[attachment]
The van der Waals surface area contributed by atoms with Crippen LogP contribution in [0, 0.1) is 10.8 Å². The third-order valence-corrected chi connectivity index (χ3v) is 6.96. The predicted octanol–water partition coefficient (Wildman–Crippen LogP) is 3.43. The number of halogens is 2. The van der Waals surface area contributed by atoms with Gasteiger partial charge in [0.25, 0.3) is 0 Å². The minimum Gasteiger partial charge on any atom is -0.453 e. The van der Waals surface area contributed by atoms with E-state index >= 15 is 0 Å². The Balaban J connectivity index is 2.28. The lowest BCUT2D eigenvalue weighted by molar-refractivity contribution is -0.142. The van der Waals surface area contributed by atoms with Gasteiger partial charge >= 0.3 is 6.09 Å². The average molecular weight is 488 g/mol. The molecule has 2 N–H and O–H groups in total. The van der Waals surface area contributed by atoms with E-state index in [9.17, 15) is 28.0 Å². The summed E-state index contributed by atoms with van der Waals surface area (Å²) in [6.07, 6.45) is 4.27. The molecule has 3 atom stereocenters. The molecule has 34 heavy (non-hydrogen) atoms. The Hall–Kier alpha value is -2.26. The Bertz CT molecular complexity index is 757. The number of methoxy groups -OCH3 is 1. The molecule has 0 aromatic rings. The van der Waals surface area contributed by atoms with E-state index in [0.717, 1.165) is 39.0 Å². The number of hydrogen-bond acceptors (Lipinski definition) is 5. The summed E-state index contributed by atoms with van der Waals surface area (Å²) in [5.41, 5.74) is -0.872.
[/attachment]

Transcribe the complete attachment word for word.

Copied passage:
The van der Waals surface area contributed by atoms with Crippen LogP contribution in [0, 0.1) is 10.8 Å². The third-order valence-corrected chi connectivity index (χ3v) is 6.96. The predicted octanol–water partition coefficient (Wildman–Crippen LogP) is 3.43. The number of halogens is 2. The van der Waals surface area contributed by atoms with Gasteiger partial charge in [0.25, 0.3) is 0 Å². The minimum Gasteiger partial charge on any atom is -0.453 e. The van der Waals surface area contributed by atoms with E-state index >= 15 is 0 Å². The Balaban J connectivity index is 2.28. The lowest BCUT2D eigenvalue weighted by molar-refractivity contribution is -0.142. The van der Waals surface area contributed by atoms with Gasteiger partial charge >= 0.3 is 6.09 Å². The average molecular weight is 488 g/mol. The molecule has 2 N–H and O–H groups in total. The van der Waals surface area contributed by atoms with E-state index in [9.17, 15) is 28.0 Å². The summed E-state index contributed by atoms with van der Waals surface area (Å²) in [6.07, 6.45) is 4.27. The molecule has 3 atom stereocenters. The molecule has 34 heavy (non-hydrogen) atoms. The Hall–Kier alpha value is -2.26. The Bertz CT molecular complexity index is 757. The number of methoxy groups -OCH3 is 1. The molecule has 0 aromatic rings. The van der Waals surface area contributed by atoms with E-state index in [0.717, 1.165) is 39.0 Å². The number of hydrogen-bond acceptors (Lipinski definition) is 5. The summed E-state index contributed by atoms with van der Waals surface area (Å²) in [5.41, 5.74) is -0.872.